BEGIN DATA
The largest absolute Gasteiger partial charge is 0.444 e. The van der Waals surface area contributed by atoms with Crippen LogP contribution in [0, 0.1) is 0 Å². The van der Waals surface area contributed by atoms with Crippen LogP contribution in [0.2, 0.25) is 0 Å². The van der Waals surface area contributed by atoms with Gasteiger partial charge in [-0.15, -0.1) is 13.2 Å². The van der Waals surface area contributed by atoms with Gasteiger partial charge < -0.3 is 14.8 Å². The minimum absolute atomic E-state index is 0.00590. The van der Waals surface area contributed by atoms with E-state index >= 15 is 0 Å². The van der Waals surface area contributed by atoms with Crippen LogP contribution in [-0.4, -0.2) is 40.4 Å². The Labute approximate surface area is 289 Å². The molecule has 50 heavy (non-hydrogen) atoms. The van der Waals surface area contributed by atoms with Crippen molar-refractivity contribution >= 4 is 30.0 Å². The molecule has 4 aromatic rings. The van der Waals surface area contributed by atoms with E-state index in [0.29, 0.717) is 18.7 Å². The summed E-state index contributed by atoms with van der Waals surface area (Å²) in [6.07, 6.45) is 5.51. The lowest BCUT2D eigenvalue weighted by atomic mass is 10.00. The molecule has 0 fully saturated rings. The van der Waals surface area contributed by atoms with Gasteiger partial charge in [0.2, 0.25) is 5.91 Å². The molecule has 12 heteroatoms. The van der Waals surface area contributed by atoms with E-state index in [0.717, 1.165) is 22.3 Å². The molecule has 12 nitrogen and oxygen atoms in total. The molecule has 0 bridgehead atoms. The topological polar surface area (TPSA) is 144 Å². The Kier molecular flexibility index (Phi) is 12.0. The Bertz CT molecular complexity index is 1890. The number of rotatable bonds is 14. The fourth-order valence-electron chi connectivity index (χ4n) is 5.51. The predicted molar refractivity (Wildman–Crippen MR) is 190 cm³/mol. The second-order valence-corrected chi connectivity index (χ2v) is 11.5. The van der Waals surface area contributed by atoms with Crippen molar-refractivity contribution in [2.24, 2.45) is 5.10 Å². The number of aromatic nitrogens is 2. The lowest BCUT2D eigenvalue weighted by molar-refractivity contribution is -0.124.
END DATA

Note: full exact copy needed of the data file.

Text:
The largest absolute Gasteiger partial charge is 0.444 e. The van der Waals surface area contributed by atoms with Crippen LogP contribution in [0, 0.1) is 0 Å². The van der Waals surface area contributed by atoms with Crippen LogP contribution in [0.2, 0.25) is 0 Å². The van der Waals surface area contributed by atoms with Gasteiger partial charge in [-0.15, -0.1) is 13.2 Å². The van der Waals surface area contributed by atoms with Gasteiger partial charge < -0.3 is 14.8 Å². The minimum absolute atomic E-state index is 0.00590. The van der Waals surface area contributed by atoms with E-state index >= 15 is 0 Å². The van der Waals surface area contributed by atoms with Crippen LogP contribution in [-0.4, -0.2) is 40.4 Å². The Labute approximate surface area is 289 Å². The molecule has 50 heavy (non-hydrogen) atoms. The van der Waals surface area contributed by atoms with Crippen molar-refractivity contribution >= 4 is 30.0 Å². The molecule has 4 aromatic rings. The van der Waals surface area contributed by atoms with E-state index in [0.29, 0.717) is 18.7 Å². The summed E-state index contributed by atoms with van der Waals surface area (Å²) in [6.07, 6.45) is 5.51. The lowest BCUT2D eigenvalue weighted by atomic mass is 10.00. The molecule has 0 fully saturated rings. The van der Waals surface area contributed by atoms with Gasteiger partial charge in [0.2, 0.25) is 5.91 Å². The molecule has 12 heteroatoms. The van der Waals surface area contributed by atoms with E-state index in [0.717, 1.165) is 22.3 Å². The molecule has 12 nitrogen and oxygen atoms in total. The molecule has 0 bridgehead atoms. The topological polar surface area (TPSA) is 144 Å². The Kier molecular flexibility index (Phi) is 12.0. The Bertz CT molecular complexity index is 1890. The number of rotatable bonds is 14. The fourth-order valence-electron chi connectivity index (χ4n) is 5.51. The predicted molar refractivity (Wildman–Crippen MR) is 190 cm³/mol. The second-order valence-corrected chi connectivity index (χ2v) is 11.5. The van der Waals surface area contributed by atoms with Crippen molar-refractivity contribution in [2.24, 2.45) is 5.10 Å². The number of aromatic nitrogens is 2. The lowest BCUT2D eigenvalue weighted by molar-refractivity contribution is -0.124.